Fused by a linker at the C-terminus of the LCC protein is the hydrophobin. (Figure 2). Hydrophobins are small, cysteine-rich proteins produced by fungi. They can naturally adsorb to hydrophobic surfaces and form elastic films by self-assembling at interfaces, which could possibly create challenges for large scale production. They have also been found to facilitate or accelerate the enzymatic activity of cutinase hydrolysis of PET. However, due to their high cysteine content, hydrophobins tend to form inclusion bodies, leading to aggregation and thus hindering effectiveness.
Figure 2: A model alignment of LCC (Green) and a different yet similar cutinase taken from Thermobifida Cellulosilytica, Thc_Cut1 (Blue) that has previously been fused to hydrophobins (Ribitsch et al., 2015).
There are two main identifying distinctions in labeling hydrophobins between Class I and Class II hydrophobins. Class I hydrophobins tend to have a diverse amino acid sequence between different types of hydrophobins. They can only dissolve in strong acids and have only one, varied inter-cysteine spacing. Examples include hydrophobins DewA and HYD1 (Figure 3), which do not form covalent bonds via disulfide bridges; and, after removing the four-disulfide bridges by replacing the cysteine residues with serine, do not express inclusion bodies (Cheng et al., 2020).
Compared to Class I, Class II hydrophobins tend to have a conserved amino acid sequence, can be easily dissolved within detergents, and have short, regular inter-cysteine spacing. Examples include hydrophobins HFB4 and HFB7. Both hydrophobins are natural hydrophobins that do not form inclusion bodies when expressed with cutinase, but only when expressed at the suboptimal temperature of 25°C for no more than 5 hours. However, when these hydrophobins, expressed within an optimal environment, are shown to have enhanced PET hydrolysis by up to 16-fold when fused with the Thc_Cut1 cutinase (Ribitsch et al., 2015).
Although hydrophobins are primarily a result of protein production by fungi, it is shown that there can also be natural soluble bacterial hydrophobins as well, specifically BSIA. This bacterial hydrophobin lacks cysteine, which eliminates the formation of disulfide inclusion bodies (Hobley et al., 2013). However, we chose to design the protein with the HYD1 class I hydrophobin, in the effort of continuing with a hydrophobin of fungal origin to follow previous experiments best, allowing the cysteine residues to be removed without compromising the self-assembly of the protein (Cheng et al., 2020).
In order to express the fusion protein in transformed E. coli, a plasmid is created by inserting the genes for each of the proteins into the vector pET26b (+) through gibson assembly connected by the linker region from cellobiohydrolase I in T. reesei (UniProt accession no. P62694), allowing expression of the enzymes without the pelB signal peptide (Figure 4). The genes coding for LCC, HYD1, and the linker region were codon-optimized for expression in E. coli.
In our case, it would be safest to conduct the actual experiment in our high school biotechnology laboratory. When working with the bacteria, we plan to consult our mentors with expertise for the general precautions of handling E. coli, including the proper personal protective equipment (Gloves, Lab Coats, etc.) and safely disposing of materials and reagents.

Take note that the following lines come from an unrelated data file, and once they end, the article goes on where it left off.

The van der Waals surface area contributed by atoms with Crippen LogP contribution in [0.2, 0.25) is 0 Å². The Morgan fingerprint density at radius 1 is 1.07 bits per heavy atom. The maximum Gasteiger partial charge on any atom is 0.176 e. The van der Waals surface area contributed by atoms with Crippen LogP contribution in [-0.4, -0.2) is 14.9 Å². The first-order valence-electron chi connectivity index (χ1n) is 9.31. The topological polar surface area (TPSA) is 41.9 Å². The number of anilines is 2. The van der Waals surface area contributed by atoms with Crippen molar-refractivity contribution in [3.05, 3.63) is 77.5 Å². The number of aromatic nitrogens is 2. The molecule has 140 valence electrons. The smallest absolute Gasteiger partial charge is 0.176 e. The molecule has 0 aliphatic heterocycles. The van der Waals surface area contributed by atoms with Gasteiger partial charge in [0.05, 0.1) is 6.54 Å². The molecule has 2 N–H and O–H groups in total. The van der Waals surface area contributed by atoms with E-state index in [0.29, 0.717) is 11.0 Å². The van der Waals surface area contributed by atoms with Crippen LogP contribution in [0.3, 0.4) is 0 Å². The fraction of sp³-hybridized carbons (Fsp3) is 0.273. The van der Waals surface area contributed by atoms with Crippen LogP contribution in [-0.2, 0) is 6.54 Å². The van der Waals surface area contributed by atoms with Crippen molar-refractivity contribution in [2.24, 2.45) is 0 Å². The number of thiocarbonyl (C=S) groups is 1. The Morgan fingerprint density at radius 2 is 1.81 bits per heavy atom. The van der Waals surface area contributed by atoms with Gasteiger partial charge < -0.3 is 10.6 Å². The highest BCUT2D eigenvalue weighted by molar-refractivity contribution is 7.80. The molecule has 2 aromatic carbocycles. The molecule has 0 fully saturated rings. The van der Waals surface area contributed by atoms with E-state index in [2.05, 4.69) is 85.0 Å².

In addition, we would need to consider the limitations imposed due to the current pandemic. If we were all to gather for the experiment, it would be best to do so after all members have been vaccinated, as well as continuing to follow whatever guidelines and protocols put in place by the lab or school.
Since our immediate goals are to conduct proof of concept experiments, we will not release these products into the environment. Additionally, we recognize that the exact effects of our bacteria on the ecosystem cannot be precisely predicted, and thus we plan to conduct an environmental impact analysis regarding the potential effects of our design on the ocean and marine life regarding the byproducts that may be released by the enzymatic processes of our protein.
To further advance with this project, we would really need to be able to get together in a lab and fully test our experiment, as outlined by our design. If anyone were to pick up this project with the intent of further developing the design, we would hope that they incorporate elements of circular permutation to further improve the catalytic activity of the protein.
All authors contributed to the design idea. E.R. and J.E. assisted with visuals and graphics. J.E. and S.H. took the lead in writing the manuscript. S.H. recorded the project’s video.
We would like to thank and acknowledge the following people who have helped us create and advance this project: Guadalupe Tapia was our teacher and mentor at our school. She encouraged and guided us from the very start of the project with BioBuilder. Christopher Kuffner was our mentor from Boston University for the BioBuilder Project Development Studio. He provided advice and feedback on almost every angle of the project, helping with finding primary literature, developing ideas, and learning software for use in this paper. Hope Vienneau was our editor for BioTreks. Dr. Natalie Kuldell is the Founder and Executive Director of the BioBuilder Educational Foundation. She supported us and our project through presentations, media coverage, and research. This project was accomplished through participation in the BioBuilder Project Development Studio.
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Pio, T. F., & Macedo, G. A. (2009). Cutinases: properties and industrial applications. Advances in applied microbiology, 66, 77–95. https://doi.org/10.1016/S0065-2164(08)00804-6